Nadia: Are you working from home at all?                                      

Cristina: As a doctor at the hospital, I have to go in every day. I’m a psychiatrist so I have to be at the hospital. Sometimes I do consultations at the general hospital and visit patients who are inpatients on different wards and who also have eating disorders or other psychiatric disorders – e.g., depression, schizophrenia. I see them as a psychiatrist alongside their other doctors.


Nadia: Is there an inpatient eating disorder clinic at your hospital?

Cristina: We don’t have an inpatient clinic for eating disorders at the hospital – we just have an outpatient clinic. This means at the moment I am only seeing patients online. In the case of very acute cases, I can visit them face to face, but since the beginning of March, I’ve been seeing 99% of my eating disorder patients online. We are doing some groups; we are having meals together and some arts and crafts. We are also one-on-one sessions.


Nadia: How are your patients with eating disorders doing?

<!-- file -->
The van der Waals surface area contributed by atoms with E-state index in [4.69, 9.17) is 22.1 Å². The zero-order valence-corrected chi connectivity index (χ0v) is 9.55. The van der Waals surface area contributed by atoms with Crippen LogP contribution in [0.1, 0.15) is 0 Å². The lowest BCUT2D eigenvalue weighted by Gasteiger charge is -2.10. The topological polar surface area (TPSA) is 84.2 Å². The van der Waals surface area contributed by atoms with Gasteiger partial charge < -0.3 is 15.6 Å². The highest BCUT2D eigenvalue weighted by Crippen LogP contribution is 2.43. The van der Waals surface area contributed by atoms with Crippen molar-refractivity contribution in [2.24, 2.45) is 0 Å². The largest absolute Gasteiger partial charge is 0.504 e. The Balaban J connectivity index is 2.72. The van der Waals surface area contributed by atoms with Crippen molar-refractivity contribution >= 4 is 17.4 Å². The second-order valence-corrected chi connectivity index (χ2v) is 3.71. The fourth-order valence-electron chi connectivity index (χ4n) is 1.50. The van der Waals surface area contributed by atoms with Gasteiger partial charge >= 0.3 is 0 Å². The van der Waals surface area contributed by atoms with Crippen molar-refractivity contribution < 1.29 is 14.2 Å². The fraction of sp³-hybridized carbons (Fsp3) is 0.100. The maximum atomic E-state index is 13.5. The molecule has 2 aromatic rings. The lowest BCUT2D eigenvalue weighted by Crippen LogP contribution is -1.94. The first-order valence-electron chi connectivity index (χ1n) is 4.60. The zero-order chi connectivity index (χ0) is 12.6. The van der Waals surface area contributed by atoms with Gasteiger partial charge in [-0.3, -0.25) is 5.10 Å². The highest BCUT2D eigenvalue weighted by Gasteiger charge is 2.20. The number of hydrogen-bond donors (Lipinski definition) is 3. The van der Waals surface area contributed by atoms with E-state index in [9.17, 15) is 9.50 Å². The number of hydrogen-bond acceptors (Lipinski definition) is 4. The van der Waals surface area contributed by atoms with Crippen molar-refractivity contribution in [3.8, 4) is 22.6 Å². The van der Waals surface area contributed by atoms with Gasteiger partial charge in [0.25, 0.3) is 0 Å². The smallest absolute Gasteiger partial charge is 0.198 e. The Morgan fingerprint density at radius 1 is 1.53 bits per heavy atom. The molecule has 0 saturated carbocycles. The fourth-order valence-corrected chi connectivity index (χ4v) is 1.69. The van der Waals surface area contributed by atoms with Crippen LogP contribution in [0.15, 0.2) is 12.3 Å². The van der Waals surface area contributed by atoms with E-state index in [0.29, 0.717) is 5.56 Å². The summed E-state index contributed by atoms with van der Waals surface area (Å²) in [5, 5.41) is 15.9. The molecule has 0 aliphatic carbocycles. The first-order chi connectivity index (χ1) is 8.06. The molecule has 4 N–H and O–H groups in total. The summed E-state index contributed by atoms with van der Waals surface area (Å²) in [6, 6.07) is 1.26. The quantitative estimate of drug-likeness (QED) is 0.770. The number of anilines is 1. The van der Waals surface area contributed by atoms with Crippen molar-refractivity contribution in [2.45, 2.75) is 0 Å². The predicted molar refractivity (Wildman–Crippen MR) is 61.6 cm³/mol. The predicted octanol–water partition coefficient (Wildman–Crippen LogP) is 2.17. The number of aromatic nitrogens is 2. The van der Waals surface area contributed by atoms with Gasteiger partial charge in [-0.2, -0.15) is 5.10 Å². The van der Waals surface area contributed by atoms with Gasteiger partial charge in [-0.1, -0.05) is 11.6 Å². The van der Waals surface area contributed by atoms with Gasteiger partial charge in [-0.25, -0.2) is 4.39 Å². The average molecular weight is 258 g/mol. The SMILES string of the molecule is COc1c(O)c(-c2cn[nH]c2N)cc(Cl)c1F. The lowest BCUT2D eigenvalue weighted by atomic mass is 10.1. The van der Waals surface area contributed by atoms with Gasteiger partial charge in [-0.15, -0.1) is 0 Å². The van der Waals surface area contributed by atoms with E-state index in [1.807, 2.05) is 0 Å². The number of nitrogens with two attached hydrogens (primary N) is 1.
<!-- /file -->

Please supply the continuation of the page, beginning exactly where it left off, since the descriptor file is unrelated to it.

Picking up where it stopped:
Cristina: It depends. Some of them are doing quite well, as well as they can be. Others are struggling quite a lot.


Nadia: Can you talk about why some people with eating disorders are struggling more with lockdown?

Cristina: There are a couple of problems. The first problem is that eating disorder behaviours are unhealthy coping strategies for stress. So, in a stressful situation, their eating disorder can feel like a solution for managing stress – a way of alleviating anxiety. This is a problem as people can spiral into worse eating disorder behaviour patterns. The second problem is that people with eating disorders feel stuck at home with their worst enemy – food. Based on my patients, people with binge eating disorder, bulimia nervosa, or anorexia nervosa binge-purge subtype, anyone that struggles with binging as part of their eating disorder, they are struggling the most. They feel trapped where there’s lots of food and little distraction, so it’s very difficult. The third big problem is that people are trying to cope without their support system, they are not with their friends, their teachers or professors, or with us – their treatment teams. From my point of view, these are the worst problems.